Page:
03 April 2012

Byzantium history

We're planning to spend a few days later in the year in Istanbul.  My sister recommended that I read up on the history of the Byzantine empire so that I would appreciate the era that followed the founding by Constantine the Great of the Roman Empire of the East on 11 May 330.  Since I knew very little about this era, this seemed an excellent idea, especially as she lent me the first volume in John Julius Norwich's Byzantine trilogy The Early Centuries.

Well, a few weeks passed, and I hadn't finished the book.  I had absorbed numerous emperors, including a number of Constantines, a Constantius or two, Justinian and others.  Lord Norwich certainly packs it in: all the conquests, defeats, religious arguments, plots, sieges, blindings, mutilations, mutinies, marriages of convenience  - the lot.   But I was only up to the death of Constantine IV in 668 (murdered by an attendant with the soap-dish while he was in the bath).   Part of the problem was that I had to give up reading the book in bed before falling asleep, as it's hard to relax with the thoughts of the massacres of 80,000 troops or the self-inflicted drowning of 2000 attractive maidens or the killing of 30,000 civilians in the Hippodrome (ending the Nika revolt) reeling in your mind.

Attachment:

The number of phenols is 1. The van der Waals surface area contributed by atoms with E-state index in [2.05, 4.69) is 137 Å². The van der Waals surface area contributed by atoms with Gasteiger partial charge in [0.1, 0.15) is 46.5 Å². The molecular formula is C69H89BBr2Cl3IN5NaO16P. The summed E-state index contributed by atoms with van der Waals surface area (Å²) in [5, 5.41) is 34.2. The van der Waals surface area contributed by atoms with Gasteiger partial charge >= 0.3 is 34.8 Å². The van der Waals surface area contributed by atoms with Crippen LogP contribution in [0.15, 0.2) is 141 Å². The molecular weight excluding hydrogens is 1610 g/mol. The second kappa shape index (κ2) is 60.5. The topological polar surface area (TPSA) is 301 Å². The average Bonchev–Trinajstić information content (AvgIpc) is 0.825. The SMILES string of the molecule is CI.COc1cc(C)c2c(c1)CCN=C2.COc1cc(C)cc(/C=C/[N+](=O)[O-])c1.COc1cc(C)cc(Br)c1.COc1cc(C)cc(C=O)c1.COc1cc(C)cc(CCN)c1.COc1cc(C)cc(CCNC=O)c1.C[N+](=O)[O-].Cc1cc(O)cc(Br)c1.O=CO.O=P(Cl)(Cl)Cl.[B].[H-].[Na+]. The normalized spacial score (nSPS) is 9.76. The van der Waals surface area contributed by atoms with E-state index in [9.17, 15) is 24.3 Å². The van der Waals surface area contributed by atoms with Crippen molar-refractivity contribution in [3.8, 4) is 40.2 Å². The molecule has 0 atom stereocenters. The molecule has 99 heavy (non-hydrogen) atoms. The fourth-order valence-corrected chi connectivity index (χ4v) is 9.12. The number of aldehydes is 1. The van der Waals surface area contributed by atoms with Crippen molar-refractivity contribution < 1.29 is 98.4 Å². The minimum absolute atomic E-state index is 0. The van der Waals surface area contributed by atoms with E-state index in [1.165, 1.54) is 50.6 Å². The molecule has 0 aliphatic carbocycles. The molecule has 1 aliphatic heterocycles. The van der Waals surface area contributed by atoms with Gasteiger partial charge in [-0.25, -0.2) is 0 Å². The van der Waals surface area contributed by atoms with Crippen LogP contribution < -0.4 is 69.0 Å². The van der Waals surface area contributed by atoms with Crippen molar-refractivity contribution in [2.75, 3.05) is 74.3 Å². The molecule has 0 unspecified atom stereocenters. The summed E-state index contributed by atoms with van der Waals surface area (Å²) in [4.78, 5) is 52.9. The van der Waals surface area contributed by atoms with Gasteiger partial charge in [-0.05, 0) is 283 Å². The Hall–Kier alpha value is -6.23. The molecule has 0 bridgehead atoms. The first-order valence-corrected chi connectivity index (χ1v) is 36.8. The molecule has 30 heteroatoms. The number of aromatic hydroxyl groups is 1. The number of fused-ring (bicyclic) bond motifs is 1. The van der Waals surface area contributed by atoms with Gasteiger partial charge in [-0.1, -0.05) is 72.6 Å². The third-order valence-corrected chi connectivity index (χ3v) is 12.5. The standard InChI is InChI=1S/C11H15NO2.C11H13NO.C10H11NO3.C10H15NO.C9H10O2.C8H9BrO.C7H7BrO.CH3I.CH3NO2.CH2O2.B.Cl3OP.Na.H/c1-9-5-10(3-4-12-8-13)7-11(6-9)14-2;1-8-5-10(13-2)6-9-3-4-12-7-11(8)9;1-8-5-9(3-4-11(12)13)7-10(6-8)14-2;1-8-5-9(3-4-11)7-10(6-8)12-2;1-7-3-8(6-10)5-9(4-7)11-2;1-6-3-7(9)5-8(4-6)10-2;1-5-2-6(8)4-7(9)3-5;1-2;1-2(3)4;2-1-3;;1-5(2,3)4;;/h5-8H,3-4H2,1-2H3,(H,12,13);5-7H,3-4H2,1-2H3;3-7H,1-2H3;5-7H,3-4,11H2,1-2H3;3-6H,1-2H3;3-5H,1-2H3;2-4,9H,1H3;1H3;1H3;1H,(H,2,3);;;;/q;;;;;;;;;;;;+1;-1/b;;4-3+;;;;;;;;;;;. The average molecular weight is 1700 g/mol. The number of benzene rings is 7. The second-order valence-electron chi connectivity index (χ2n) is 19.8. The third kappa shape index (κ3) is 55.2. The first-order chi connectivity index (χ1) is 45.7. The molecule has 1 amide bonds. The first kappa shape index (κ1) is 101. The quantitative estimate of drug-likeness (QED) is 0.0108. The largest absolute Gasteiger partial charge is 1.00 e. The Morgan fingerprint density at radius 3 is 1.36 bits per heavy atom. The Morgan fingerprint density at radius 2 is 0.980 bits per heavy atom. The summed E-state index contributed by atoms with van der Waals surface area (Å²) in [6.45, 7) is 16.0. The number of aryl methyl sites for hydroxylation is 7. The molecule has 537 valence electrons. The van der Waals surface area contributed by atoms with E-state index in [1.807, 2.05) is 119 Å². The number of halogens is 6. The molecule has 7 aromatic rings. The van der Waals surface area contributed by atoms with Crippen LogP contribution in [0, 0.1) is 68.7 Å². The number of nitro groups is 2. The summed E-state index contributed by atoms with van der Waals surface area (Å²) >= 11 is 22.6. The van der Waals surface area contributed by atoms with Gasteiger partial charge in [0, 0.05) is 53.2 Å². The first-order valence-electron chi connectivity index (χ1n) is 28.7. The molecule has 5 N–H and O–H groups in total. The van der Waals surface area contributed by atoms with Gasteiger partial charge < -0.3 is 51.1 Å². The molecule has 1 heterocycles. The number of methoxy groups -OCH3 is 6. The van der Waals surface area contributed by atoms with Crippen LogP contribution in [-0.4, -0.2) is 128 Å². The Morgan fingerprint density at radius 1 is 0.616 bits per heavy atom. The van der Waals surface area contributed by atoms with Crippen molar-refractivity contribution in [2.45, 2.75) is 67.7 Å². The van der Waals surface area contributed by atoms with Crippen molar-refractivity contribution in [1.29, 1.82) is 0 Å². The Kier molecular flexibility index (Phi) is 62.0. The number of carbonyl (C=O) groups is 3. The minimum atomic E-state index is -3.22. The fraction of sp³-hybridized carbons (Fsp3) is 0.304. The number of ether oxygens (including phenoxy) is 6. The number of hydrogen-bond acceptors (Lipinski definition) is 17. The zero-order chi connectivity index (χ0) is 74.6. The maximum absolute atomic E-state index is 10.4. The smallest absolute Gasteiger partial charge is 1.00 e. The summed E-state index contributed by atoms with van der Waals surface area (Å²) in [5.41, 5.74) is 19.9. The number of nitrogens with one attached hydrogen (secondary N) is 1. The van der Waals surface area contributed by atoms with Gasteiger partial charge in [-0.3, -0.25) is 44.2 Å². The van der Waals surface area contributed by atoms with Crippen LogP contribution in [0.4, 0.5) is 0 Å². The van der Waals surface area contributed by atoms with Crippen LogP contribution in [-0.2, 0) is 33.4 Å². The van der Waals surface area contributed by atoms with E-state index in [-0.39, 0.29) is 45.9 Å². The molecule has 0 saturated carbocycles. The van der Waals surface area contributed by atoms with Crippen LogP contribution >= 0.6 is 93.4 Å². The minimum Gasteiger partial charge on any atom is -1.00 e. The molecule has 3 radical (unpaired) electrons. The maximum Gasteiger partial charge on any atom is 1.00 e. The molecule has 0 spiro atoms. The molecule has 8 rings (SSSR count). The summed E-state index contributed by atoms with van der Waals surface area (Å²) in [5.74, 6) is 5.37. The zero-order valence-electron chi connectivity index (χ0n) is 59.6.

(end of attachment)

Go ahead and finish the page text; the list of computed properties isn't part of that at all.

But then I found the library had a condensed version of the trilogy (A Short History of Byzantium).   It's still got many of the gory details (such as Pope Martin being thrown into prison with murderers and common criminals and deposed emperor Romanus being paraded for 100 miles or so on a donkey "his eyes gouged out and his face and head alive with worms..."), but it compresses the events a little.  I've recently passed the bit where the Eastern and Western churches finally split, when on 16 July 1054 Pope Leo IX's legation led by Cardinal Humbert purported to excommunicate Patriarch Cerularius, so there's at least there's some hope of getting through the remaining years until the conquest of Constantinople on 19 May 1453.  

How many of the details I'll be able to recall when we get to Istanbul is a different matter!

1 comment:

  1. Perhaps you should cut to the chase and read 'The Fall of Constantinople, 1453' by Steven Runciman. It's a short (~250 pages), but very moving account of the end days.